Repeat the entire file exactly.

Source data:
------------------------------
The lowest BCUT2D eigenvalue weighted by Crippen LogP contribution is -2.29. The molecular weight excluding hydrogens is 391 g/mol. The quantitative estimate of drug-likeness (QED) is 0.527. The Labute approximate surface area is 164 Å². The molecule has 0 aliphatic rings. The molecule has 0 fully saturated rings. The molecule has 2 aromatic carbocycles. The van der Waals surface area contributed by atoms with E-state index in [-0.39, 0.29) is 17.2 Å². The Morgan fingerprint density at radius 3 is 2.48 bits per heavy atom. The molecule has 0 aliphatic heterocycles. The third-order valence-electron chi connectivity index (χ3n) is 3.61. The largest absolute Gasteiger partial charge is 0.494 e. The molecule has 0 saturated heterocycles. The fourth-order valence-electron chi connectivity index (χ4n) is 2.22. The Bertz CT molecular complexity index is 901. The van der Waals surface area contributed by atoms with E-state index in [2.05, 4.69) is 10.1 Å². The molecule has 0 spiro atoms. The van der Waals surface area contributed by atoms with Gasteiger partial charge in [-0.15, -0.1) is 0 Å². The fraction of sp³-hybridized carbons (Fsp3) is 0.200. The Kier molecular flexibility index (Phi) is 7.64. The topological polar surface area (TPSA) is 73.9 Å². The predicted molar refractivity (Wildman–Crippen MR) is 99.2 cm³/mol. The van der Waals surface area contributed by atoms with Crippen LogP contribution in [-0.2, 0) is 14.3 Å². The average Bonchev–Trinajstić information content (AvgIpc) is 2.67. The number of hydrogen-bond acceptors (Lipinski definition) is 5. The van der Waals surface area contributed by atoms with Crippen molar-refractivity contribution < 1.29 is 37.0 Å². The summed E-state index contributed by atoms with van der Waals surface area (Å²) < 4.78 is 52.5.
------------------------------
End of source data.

The lowest BCUT2D eigenvalue weighted by Crippen LogP contribution is -2.29. The molecular weight excluding hydrogens is 391 g/mol. The quantitative estimate of drug-likeness (QED) is 0.527. The Labute approximate surface area is 164 Å². The molecule has 0 aliphatic rings. The molecule has 0 fully saturated rings. The molecule has 2 aromatic carbocycles. The van der Waals surface area contributed by atoms with E-state index in [-0.39, 0.29) is 17.2 Å². The Morgan fingerprint density at radius 3 is 2.48 bits per heavy atom. The molecule has 0 aliphatic heterocycles. The third-order valence-electron chi connectivity index (χ3n) is 3.61. The largest absolute Gasteiger partial charge is 0.494 e. The molecule has 0 saturated heterocycles. The fourth-order valence-electron chi connectivity index (χ4n) is 2.22. The Bertz CT molecular complexity index is 901. The van der Waals surface area contributed by atoms with E-state index in [2.05, 4.69) is 10.1 Å². The molecule has 0 spiro atoms. The van der Waals surface area contributed by atoms with Gasteiger partial charge in [-0.15, -0.1) is 0 Å². The fraction of sp³-hybridized carbons (Fsp3) is 0.200. The Kier molecular flexibility index (Phi) is 7.64. The topological polar surface area (TPSA) is 73.9 Å². The predicted molar refractivity (Wildman–Crippen MR) is 99.2 cm³/mol. The van der Waals surface area contributed by atoms with Crippen LogP contribution in [-0.2, 0) is 14.3 Å². The average Bonchev–Trinajstić information content (AvgIpc) is 2.67. The number of hydrogen-bond acceptors (Lipinski definition) is 5. The van der Waals surface area contributed by atoms with Crippen molar-refractivity contribution < 1.29 is 37.0 Å². The summed E-state index contributed by atoms with van der Waals surface area (Å²) < 4.78 is 52.5.